So how was Southwark?

The Rose and Crown, Photographed by Ewan Munro

It was good to see so many people getting reacquainted with one another over a few Spitfires. Promotion here, on Outspoken Rabbit (thank you Daz) and on twitter lead to attendance quadrupling on last month. Rumours that Andrew Withers and Nic Coome would be joining us may have helped, but proved unsubstantiated (I’m told that Mr Withers had to attend a board meeting which was arranged after initially accepting an invitation).

As always, the discussion was wide-ranging. I’ll try to summarise the best I can.

There was a level of interest in renewing LPUK but general pessimism about the likelihood of success. The chief concern was that any money given to the rump would not be in safe hands, and the members present suggested they would not renew. The assumption appeared to be that Simon Fawthrop’s action to extend memberships indefinitely would not be honoured. The second issue was that the AGM is not yet announced so cannot occur before December, when members may have other things to attend to. Nic or Andrew could have offered some reassurance on all this, if they had attended.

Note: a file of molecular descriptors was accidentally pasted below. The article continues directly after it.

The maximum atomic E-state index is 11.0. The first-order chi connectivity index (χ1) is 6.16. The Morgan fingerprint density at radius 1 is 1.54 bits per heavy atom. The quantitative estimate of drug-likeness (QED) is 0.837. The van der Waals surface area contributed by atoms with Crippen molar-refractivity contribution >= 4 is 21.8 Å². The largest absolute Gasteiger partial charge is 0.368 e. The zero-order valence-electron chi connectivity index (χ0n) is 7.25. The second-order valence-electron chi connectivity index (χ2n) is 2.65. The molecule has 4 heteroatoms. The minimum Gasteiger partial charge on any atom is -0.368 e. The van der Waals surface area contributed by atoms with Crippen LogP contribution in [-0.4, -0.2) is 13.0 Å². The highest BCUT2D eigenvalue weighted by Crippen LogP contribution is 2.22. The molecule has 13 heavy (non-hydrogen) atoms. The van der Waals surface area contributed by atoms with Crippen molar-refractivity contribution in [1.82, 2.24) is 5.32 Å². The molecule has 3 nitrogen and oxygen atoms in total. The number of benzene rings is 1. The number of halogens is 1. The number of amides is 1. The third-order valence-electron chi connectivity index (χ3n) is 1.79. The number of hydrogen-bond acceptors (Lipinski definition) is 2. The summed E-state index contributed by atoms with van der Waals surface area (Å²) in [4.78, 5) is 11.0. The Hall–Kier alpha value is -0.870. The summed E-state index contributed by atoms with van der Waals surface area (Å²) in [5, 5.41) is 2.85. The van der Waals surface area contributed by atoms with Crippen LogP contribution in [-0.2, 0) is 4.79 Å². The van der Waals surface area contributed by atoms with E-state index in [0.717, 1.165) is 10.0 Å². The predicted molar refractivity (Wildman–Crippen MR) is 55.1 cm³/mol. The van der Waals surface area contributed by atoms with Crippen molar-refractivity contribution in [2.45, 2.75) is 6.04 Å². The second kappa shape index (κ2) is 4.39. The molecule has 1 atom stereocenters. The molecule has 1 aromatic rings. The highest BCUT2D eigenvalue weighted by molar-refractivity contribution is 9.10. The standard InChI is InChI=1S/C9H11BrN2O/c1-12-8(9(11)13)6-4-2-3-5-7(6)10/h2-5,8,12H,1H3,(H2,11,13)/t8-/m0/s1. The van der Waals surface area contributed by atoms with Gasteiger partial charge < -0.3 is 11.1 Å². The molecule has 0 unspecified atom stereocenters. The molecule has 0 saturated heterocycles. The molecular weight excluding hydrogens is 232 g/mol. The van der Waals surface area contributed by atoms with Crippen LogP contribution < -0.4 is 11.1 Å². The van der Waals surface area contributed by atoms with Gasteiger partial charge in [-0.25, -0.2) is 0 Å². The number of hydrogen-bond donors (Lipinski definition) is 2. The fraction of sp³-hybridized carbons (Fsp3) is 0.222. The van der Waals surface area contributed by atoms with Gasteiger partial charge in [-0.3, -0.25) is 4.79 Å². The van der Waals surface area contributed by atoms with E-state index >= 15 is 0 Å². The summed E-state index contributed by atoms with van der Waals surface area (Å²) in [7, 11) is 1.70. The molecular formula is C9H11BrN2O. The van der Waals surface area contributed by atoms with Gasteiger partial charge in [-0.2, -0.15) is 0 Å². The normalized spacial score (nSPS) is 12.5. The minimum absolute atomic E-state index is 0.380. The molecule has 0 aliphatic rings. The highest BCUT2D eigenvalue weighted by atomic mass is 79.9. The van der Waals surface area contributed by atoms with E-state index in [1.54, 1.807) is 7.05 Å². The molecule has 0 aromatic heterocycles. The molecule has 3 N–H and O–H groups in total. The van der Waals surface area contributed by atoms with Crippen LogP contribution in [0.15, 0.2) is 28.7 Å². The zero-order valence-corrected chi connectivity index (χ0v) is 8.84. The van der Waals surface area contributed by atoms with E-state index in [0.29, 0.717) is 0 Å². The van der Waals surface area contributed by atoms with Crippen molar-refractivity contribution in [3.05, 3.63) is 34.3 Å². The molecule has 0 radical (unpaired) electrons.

Tim Carpenter, filling the role of leader, took to a bench to suggest that members should be prepared to risk a small fee if it helps to ensure the Party gets back on track. It was a long speech but the feedback was that some matters needed to be attended to. There was an expectation that the AGM should be held in November, or else a Christmas date avoided, and that it should ideally be held in London. The unfilled post of Treasurer was the subject of some discussion and Tim’s commitment to request disclosure of the accounts to prospective candidates was received with cynicism, but was seen to be important.

From the floor there were a couple of suggestions for alternative courses of action outwith the party and speculation that the community is not ready yet for a Party anyway. I reiterated the role Libertarian Home can play in providing a space to discuss these suggestions further and I’ve invited articles on these ideas from the proposers. For now, I will keep quiet so as not to pre-empt their announcements. I went away with another action point, which is to establish a mailing list to carry announcements on these topics. I anticipate this will take a newsletter format until there enough going on to justify setting up and moderating additional discussion spaces.

I’d also like to point people towards the Webb-Andronichuk proposals, which came up again in conversation around detailed issues.